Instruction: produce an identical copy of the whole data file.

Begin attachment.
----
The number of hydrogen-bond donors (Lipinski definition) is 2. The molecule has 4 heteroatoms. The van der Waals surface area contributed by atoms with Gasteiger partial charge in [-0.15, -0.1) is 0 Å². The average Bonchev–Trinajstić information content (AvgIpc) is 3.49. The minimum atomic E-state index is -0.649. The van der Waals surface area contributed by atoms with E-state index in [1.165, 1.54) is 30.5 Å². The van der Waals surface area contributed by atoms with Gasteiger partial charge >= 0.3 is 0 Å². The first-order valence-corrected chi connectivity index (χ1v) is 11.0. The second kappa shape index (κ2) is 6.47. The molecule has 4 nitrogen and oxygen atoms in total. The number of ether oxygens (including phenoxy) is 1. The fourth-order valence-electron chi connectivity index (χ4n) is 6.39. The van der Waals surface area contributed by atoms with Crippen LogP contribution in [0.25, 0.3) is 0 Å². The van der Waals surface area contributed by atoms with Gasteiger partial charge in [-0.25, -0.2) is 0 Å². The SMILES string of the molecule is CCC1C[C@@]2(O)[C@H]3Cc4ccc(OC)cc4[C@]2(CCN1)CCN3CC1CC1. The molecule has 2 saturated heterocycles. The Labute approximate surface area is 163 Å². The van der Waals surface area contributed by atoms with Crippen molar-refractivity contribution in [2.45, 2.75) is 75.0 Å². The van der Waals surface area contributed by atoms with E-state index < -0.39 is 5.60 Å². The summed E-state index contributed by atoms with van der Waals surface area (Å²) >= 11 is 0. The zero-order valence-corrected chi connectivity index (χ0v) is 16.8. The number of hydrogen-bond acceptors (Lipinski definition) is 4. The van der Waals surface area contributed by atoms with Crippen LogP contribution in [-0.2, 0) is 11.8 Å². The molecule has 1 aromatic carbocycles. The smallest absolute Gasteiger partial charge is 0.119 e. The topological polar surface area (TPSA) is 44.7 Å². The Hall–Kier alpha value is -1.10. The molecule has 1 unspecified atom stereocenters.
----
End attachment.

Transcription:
The number of hydrogen-bond donors (Lipinski definition) is 2. The molecule has 4 heteroatoms. The van der Waals surface area contributed by atoms with Gasteiger partial charge in [-0.15, -0.1) is 0 Å². The average Bonchev–Trinajstić information content (AvgIpc) is 3.49. The minimum atomic E-state index is -0.649. The van der Waals surface area contributed by atoms with E-state index in [1.165, 1.54) is 30.5 Å². The van der Waals surface area contributed by atoms with Gasteiger partial charge >= 0.3 is 0 Å². The first-order valence-corrected chi connectivity index (χ1v) is 11.0. The second kappa shape index (κ2) is 6.47. The molecule has 4 nitrogen and oxygen atoms in total. The number of ether oxygens (including phenoxy) is 1. The fourth-order valence-electron chi connectivity index (χ4n) is 6.39. The van der Waals surface area contributed by atoms with Crippen LogP contribution in [0.25, 0.3) is 0 Å². The van der Waals surface area contributed by atoms with Gasteiger partial charge in [-0.25, -0.2) is 0 Å². The SMILES string of the molecule is CCC1C[C@@]2(O)[C@H]3Cc4ccc(OC)cc4[C@]2(CCN1)CCN3CC1CC1. The molecule has 2 saturated heterocycles. The Labute approximate surface area is 163 Å². The van der Waals surface area contributed by atoms with Crippen molar-refractivity contribution in [2.45, 2.75) is 75.0 Å². The van der Waals surface area contributed by atoms with E-state index < -0.39 is 5.60 Å². The summed E-state index contributed by atoms with van der Waals surface area (Å²) >= 11 is 0. The zero-order valence-corrected chi connectivity index (χ0v) is 16.8. The number of hydrogen-bond acceptors (Lipinski definition) is 4. The van der Waals surface area contributed by atoms with Crippen LogP contribution in [-0.2, 0) is 11.8 Å². The molecule has 1 aromatic carbocycles. The smallest absolute Gasteiger partial charge is 0.119 e. The topological polar surface area (TPSA) is 44.7 Å². The Hall–Kier alpha value is -1.10. The molecule has 1 unspecified atom stereocenters.